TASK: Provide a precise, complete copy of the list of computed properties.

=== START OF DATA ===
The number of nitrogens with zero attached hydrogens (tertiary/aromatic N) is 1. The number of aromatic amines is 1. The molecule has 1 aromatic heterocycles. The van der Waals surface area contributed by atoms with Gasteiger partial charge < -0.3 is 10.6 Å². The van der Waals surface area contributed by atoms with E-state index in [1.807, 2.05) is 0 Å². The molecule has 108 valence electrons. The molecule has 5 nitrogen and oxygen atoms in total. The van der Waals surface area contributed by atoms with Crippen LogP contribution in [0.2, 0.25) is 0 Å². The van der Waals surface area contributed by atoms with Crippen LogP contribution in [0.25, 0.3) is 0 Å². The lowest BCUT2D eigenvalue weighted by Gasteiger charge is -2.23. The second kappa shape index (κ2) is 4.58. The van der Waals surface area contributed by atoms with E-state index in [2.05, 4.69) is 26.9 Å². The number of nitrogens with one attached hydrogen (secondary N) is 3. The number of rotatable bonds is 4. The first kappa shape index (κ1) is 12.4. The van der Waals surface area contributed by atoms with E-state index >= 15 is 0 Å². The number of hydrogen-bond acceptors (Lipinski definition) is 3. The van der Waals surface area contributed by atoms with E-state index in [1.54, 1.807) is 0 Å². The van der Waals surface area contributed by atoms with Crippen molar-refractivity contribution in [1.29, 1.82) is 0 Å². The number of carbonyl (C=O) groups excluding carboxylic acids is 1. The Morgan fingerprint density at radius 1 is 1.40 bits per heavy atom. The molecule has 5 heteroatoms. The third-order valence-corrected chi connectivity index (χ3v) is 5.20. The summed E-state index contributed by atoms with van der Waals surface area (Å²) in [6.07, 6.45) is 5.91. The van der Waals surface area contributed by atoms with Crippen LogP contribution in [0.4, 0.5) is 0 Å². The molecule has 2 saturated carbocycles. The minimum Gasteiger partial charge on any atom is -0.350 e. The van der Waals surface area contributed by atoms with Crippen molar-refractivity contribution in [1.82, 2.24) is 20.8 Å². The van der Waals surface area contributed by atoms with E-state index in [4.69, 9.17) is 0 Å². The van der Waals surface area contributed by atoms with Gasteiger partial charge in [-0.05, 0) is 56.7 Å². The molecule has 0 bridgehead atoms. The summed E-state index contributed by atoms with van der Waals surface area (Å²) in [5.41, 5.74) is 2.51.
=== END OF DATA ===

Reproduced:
The number of nitrogens with zero attached hydrogens (tertiary/aromatic N) is 1. The number of aromatic amines is 1. The molecule has 1 aromatic heterocycles. The van der Waals surface area contributed by atoms with Gasteiger partial charge < -0.3 is 10.6 Å². The van der Waals surface area contributed by atoms with E-state index in [1.807, 2.05) is 0 Å². The molecule has 108 valence electrons. The molecule has 5 nitrogen and oxygen atoms in total. The van der Waals surface area contributed by atoms with Crippen LogP contribution in [0.2, 0.25) is 0 Å². The van der Waals surface area contributed by atoms with Crippen LogP contribution in [0.25, 0.3) is 0 Å². The lowest BCUT2D eigenvalue weighted by Gasteiger charge is -2.23. The second kappa shape index (κ2) is 4.58. The van der Waals surface area contributed by atoms with E-state index in [2.05, 4.69) is 26.9 Å². The number of nitrogens with one attached hydrogen (secondary N) is 3. The number of rotatable bonds is 4. The first kappa shape index (κ1) is 12.4. The van der Waals surface area contributed by atoms with E-state index >= 15 is 0 Å². The number of hydrogen-bond acceptors (Lipinski definition) is 3. The van der Waals surface area contributed by atoms with E-state index in [1.54, 1.807) is 0 Å². The van der Waals surface area contributed by atoms with Crippen molar-refractivity contribution in [1.29, 1.82) is 0 Å². The number of carbonyl (C=O) groups excluding carboxylic acids is 1. The Morgan fingerprint density at radius 1 is 1.40 bits per heavy atom. The molecule has 5 heteroatoms. The third-order valence-corrected chi connectivity index (χ3v) is 5.20. The summed E-state index contributed by atoms with van der Waals surface area (Å²) in [6.07, 6.45) is 5.91. The van der Waals surface area contributed by atoms with Crippen LogP contribution in [0.4, 0.5) is 0 Å². The molecule has 2 saturated carbocycles. The minimum Gasteiger partial charge on any atom is -0.350 e. The van der Waals surface area contributed by atoms with Crippen molar-refractivity contribution in [1.82, 2.24) is 20.8 Å². The van der Waals surface area contributed by atoms with E-state index in [4.69, 9.17) is 0 Å². The van der Waals surface area contributed by atoms with Gasteiger partial charge in [-0.05, 0) is 56.7 Å². The molecule has 0 bridgehead atoms. The summed E-state index contributed by atoms with van der Waals surface area (Å²) in [5.41, 5.74) is 2.51.